Okoye

Okoye (Danai Gurira)
Image: Marvel Studios

The attempt to capture vibranium stealing terrorist Ulysses Klaue – played by a clearly enjoying himself immensely Andy Serkis – from a South Korea visually echoes the casino scene from the Skyfall film where Bond has to take out a handful of hired goons. Here, it’s Okoye’s ingenuity and fight craft, especially in the moment she dispenses with the annoying wig she’s been wearing as disguise, that leaves you impressed as she dishes out some punishment on the heavies and their ‘primitive’ guns. She is physically formidable in all aspects of the role, but also noble in the moments where she is seen to be guiding the young King in his initial ascension.

It falls to Michael B Jordan’s Erik “Killmonger” Stevens to throw a spanner into T’Challa’s reign as he arrives in Wakanda with a claim to the throne and desire for revenge that cannot be sated. Killmonger is that rare thing in a modern Marvel film; a villain who has complexity and, in some ways, a point. Some villains in past Marvel films have been so vanilla and one-dimensionally frustrating, especially to fans who follow the comic books (remember them), so it’s good to get one here who makes the audience question their allegiances. Michael B Jordan’s charisma makes Killmonger’s, potentially divisive, American cocksure bravado intriguing, especially in comparison with Boseman’s reserved T’Challa, and his anger at the hidden nature of Wakanda feels like a question that would be asked given the injustices imposed upon African cultures globally. Killmonger’s upbringing, aggression and anger drives the film towards his inevitable confrontation with Black Panther but it is the reasoning behind his actions that appears to resonate so strongly with audiences. The strength of these reasons is so prevalent throughout the film that it ultimately is felt by T’Challa himself.

Michael B. Jordan as Killmonger

Michael B. Jordan as Killmonger
Image: Marvel Studios

Much has been made of the fact that this is the first predominantly black superhero film. This should be rightly applauded and here’s hoping that this is a step along the way to not having to express surprise at this fact. When you look at the acting talent in the main and supporting roles (Angela Bassett, Forest Whitaker, and Daniel Kaluuya) you can’t help but feel that this new mini-franchise is in the right hands.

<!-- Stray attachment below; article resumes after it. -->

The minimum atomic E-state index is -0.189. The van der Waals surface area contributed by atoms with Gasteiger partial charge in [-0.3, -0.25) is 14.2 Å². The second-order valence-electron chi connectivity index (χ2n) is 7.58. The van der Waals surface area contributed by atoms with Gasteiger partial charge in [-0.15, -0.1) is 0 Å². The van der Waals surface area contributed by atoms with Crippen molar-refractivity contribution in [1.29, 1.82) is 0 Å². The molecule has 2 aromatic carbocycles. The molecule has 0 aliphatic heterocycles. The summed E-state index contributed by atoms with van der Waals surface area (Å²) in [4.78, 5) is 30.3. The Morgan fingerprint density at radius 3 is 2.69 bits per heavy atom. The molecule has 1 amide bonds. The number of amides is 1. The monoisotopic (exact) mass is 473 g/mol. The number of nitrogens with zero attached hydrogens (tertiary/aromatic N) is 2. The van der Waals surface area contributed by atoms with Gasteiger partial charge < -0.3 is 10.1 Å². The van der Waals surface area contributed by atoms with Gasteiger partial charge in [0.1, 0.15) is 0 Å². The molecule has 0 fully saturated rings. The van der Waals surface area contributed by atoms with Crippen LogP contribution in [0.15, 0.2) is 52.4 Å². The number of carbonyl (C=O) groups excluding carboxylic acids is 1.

Black Panther Waterfall

T’Challa (Chadwick Boseman) readies himself for his coronation challenge ritual.

This excellent cast is the icing upon an already very good cake that is established by Black Panther’s fully embracing of the vibrant African culture. Not since the Guardians of the Galaxy has there been a Marvel film that has felt as fresh as this. The fact that three quarters of this film take place in Wakanda is important. We get to see the differences in the five tribes that make up Wakanda, the rituals that take place (including one that takes place within an impressive waterfall) and there is little or no mention of any other superheroes. There are some drawbacks to this focus on Wakanda. Some of the city sets feel a little small in comparison to what has been seen in other scenes in the film, and there is the usual struggle of producing CGI to the necessary standards needed to envisage the technological advancements believably.

These should be recognised as the small flaws that they are, and don’t take away from what is a welcome addition to the Marvel cannon. I mentioned a worry at the start of this review that this would potentially feel like a warm-up or aperitif for the main Avengers: Infinity War film coming out in a couple of months’ time. The trailer from this film clearly indicates that Wakanda will have an important role to play in thwarting the actions of the all-powerful Thanos.

 

Whilst watching Black Panther I couldn’t help but be energised by new feelings of anticipation for the upcoming Avengers film, but also found myself wondering about the unlimited potential for inevitable sequel that’s bound to come given this films success. WAKANDA FOREVER…indeed.

 

So…does it make it on to The Rotation?

Hell, yeah! It’s a cool modern take on a new superhero world and I look forward to adding it to already established Marvel Studios list that’s become a significant part of The Rotation. I’m already looking forward to my next trip to Wakanda and I’ll keep going back for a taste with this film.